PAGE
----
One of my pet peeves is to see an engineer identified as a scientist, or an engineering achievement described as a scientific one. It happens all the time in the news media.
In October 2010, when 33 Chilean miners who had been trapped a half-mile underground for two months were brought safely to the surface, a headline in the Wall Street Journal described the “rescue formula” as “75 percent science, 25 percent miracle.” In fact, as a participant in the feat was quoted in the story itself, the rescue was “75 percent engineering and 25 percent a miracle.” It was engineers who had designed the advanced drill bit that enabled an access shaft to be driven in record time; it was engineers who designed the rescue capsule that was used to haul the miners out one-by-one; and it was engineers who had designed the ancillary equipment that was necessary to carry out the rescue.
The most generous way to excuse the headline writer for substituting “science” for “engineering” is to assume that he thought that the terms were synonymous. Headlines obviously have to fit a limited space and so shorter words are often favored over longer ones. But there is also another, less sanguine explanation for the substitution: newspaper people seem to associate scientists and science with positive accomplishments and engineers and engineering with negative ones. Thus, when the space race was young, it was common to read in the newspaper a successful rocket launch described as a scientific achievement and an unsuccessful one as an engineering failure.
Aerospace engineer and scientist Theodore von Kármán, who directed the Guggenheim Aeronautical Laboratory at Caltech and was involved in founding NASA’s Jet Propulsion Laboratory, is credited with formulating a simple distinction between engineers and scientists. In one of its many variant forms, his dictum says that scientists seek to understand what is, while engineers seek to create what never was.
This is a compelling dichotomy, and one that an engineer/scientist with the background and experience of von Kármán was in a perfect position to formulate. What distinguishes the two pursuits may be said to be: engineering is the design of new devices and systems that serve a useful purpose that is not met by existing technology. The purest of scientists do not do this; they seek knowledge for its own sake, with no particular application or design in mind.
Such individuals pursue science for science’s sake, in much the way that some artists engage in art for art’s sake. If such scientists engage in design at all, it is through the formulation of hypotheses and the concoction of experiments to test them. Such activity may be useful to scientists and the scientific enterprise, but it does not necessarily benefit the larger society.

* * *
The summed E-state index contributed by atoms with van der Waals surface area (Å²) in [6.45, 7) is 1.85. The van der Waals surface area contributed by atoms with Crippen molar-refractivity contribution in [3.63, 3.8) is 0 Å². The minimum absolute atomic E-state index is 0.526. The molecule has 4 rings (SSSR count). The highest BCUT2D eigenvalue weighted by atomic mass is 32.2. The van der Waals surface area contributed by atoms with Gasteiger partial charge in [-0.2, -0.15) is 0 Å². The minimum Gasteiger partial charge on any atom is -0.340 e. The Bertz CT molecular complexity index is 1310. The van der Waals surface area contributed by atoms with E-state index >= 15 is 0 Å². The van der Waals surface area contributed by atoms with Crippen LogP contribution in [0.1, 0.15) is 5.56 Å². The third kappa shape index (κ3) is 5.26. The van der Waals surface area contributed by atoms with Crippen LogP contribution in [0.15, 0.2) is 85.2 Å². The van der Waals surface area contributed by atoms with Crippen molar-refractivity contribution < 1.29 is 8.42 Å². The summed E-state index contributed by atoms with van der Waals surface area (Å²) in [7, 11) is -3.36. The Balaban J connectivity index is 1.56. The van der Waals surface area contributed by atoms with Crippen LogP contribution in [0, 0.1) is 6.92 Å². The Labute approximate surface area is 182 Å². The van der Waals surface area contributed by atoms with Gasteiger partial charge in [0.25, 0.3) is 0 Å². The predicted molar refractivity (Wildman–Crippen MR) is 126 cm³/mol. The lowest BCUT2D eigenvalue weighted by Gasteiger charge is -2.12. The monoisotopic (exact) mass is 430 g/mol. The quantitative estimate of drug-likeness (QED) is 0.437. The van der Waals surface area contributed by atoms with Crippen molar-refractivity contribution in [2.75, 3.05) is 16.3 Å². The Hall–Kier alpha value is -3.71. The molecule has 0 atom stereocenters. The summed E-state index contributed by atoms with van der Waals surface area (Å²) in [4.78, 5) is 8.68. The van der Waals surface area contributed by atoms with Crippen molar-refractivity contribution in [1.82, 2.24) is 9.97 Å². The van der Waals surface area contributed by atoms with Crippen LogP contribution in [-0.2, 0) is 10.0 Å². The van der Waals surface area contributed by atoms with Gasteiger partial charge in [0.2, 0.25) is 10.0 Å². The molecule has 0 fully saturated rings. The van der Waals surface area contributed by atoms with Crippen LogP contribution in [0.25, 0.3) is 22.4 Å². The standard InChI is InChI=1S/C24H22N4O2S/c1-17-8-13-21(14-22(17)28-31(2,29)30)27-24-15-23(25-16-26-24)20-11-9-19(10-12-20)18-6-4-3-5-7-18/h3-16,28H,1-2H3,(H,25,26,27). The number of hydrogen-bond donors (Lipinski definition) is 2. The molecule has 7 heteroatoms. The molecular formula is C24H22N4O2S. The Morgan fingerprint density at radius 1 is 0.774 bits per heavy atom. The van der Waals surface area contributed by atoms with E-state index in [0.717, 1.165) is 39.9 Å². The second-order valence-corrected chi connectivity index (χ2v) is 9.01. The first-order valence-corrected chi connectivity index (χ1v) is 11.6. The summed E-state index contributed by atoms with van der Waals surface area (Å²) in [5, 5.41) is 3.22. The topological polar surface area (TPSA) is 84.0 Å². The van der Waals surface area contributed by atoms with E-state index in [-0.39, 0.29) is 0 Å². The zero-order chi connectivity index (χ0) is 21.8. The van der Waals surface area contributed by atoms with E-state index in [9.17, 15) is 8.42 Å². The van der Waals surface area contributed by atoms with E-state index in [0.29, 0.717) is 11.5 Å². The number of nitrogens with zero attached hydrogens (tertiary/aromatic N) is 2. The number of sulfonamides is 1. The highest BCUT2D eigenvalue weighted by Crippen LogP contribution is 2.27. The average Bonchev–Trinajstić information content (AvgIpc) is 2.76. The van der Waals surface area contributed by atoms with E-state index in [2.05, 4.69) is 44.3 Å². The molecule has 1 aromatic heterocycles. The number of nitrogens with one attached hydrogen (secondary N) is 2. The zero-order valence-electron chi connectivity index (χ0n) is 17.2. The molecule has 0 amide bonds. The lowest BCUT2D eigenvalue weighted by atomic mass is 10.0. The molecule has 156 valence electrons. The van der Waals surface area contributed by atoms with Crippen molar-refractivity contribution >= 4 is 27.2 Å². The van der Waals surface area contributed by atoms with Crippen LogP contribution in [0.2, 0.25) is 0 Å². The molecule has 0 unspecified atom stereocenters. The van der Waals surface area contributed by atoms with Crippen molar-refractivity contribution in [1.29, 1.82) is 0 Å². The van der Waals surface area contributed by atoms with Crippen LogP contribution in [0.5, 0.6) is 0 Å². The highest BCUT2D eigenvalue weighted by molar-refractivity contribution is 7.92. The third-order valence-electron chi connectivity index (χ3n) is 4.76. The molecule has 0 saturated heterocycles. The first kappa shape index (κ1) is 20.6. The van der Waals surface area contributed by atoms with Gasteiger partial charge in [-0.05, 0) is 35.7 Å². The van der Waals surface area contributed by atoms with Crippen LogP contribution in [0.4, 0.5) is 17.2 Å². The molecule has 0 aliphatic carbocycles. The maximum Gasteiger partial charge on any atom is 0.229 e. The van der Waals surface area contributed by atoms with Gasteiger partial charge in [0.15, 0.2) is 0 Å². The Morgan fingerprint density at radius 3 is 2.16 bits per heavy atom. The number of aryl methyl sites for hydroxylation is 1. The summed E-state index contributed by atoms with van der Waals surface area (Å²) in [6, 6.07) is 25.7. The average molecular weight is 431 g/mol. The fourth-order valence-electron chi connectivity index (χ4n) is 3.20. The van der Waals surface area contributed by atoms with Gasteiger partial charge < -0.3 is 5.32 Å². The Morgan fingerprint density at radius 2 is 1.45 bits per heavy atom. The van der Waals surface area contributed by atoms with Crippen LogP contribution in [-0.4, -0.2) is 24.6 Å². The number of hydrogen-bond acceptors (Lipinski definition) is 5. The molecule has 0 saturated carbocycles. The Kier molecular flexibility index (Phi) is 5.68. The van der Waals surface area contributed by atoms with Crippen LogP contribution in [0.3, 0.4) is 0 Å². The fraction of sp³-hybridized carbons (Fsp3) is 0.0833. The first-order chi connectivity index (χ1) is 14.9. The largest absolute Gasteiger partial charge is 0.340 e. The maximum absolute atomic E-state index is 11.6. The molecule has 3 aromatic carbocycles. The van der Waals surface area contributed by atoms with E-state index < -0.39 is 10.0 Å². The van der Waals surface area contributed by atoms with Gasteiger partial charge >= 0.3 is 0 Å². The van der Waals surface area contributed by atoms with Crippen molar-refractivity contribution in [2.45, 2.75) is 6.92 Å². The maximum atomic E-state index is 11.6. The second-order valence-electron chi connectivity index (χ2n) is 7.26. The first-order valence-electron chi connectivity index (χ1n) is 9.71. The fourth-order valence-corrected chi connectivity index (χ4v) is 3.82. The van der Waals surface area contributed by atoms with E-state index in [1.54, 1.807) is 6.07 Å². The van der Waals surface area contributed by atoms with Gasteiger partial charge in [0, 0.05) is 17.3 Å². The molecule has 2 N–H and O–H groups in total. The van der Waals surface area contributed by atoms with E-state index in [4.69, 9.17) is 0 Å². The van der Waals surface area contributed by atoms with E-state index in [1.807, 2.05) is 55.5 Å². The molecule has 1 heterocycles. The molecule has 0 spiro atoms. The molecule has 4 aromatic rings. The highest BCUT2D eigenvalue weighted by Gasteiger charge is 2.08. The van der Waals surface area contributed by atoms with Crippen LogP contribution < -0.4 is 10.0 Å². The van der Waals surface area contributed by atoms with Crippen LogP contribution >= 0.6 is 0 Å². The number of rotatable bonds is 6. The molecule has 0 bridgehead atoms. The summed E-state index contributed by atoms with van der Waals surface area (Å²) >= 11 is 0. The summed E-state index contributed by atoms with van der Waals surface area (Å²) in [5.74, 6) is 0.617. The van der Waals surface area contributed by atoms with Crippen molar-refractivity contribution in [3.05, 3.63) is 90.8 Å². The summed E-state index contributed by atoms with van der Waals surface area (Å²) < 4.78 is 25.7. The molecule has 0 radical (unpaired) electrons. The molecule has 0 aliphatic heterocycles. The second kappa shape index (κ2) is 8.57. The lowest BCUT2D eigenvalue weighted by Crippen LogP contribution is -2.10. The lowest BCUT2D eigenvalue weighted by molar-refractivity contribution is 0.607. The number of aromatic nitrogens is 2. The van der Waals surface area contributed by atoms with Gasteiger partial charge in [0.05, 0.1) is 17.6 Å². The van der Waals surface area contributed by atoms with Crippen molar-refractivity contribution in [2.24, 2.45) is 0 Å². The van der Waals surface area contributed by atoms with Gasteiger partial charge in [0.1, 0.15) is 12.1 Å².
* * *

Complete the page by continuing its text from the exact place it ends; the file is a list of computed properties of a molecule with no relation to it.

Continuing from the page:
Engineers, on the other hand, are most directly doing engineering when they are engaged in the design of something for some particular purpose that does benefit society. Whatever relevant scientific knowledge and understanding are available to help achieve the goal will certainly be welcome, but in the absence of it, engineers forge ahead. Sometimes this means doing science themselves, such as by devising experiments and collecting whatever data might be necessary for design decisions to be made.
A classic example of this involves the Wright brothers and their pursuit of powered flight. In working toward their goal, they contacted the Smithsonian Institution seeking whatever scientific literature was available, but they found very little in the field of what we today know as aerodynamics. Among the information they sought was scientific knowledge that would guide them in determining what profile to give a propeller. In the absence of that essential information, they conducted their own goal-specific wind tunnel experiments in order to proceed with the engineering design.
Although, in their purest form, engineering and science may be distinct endeavors, in many cases they are hybrid activities. In practice, engineering and science often work in partnership: Engineers exploit scientific principles and discoveries, while scientists rely on engineering and technology for sophisticated instruments and devices. This is certainly the case in high-tech fields such as microelectronics and nanotechnology. It is also necessary in the design and development of particle accelerators. Some students of science and technology even go so far as to say that without engineering advances in measuring instruments and detection devices, science itself could not advance.
Unfortunately, as with the Chilean mine rescue, all too often it is science — rather than the engineering that really made the miracle possible — that grabs the headlines.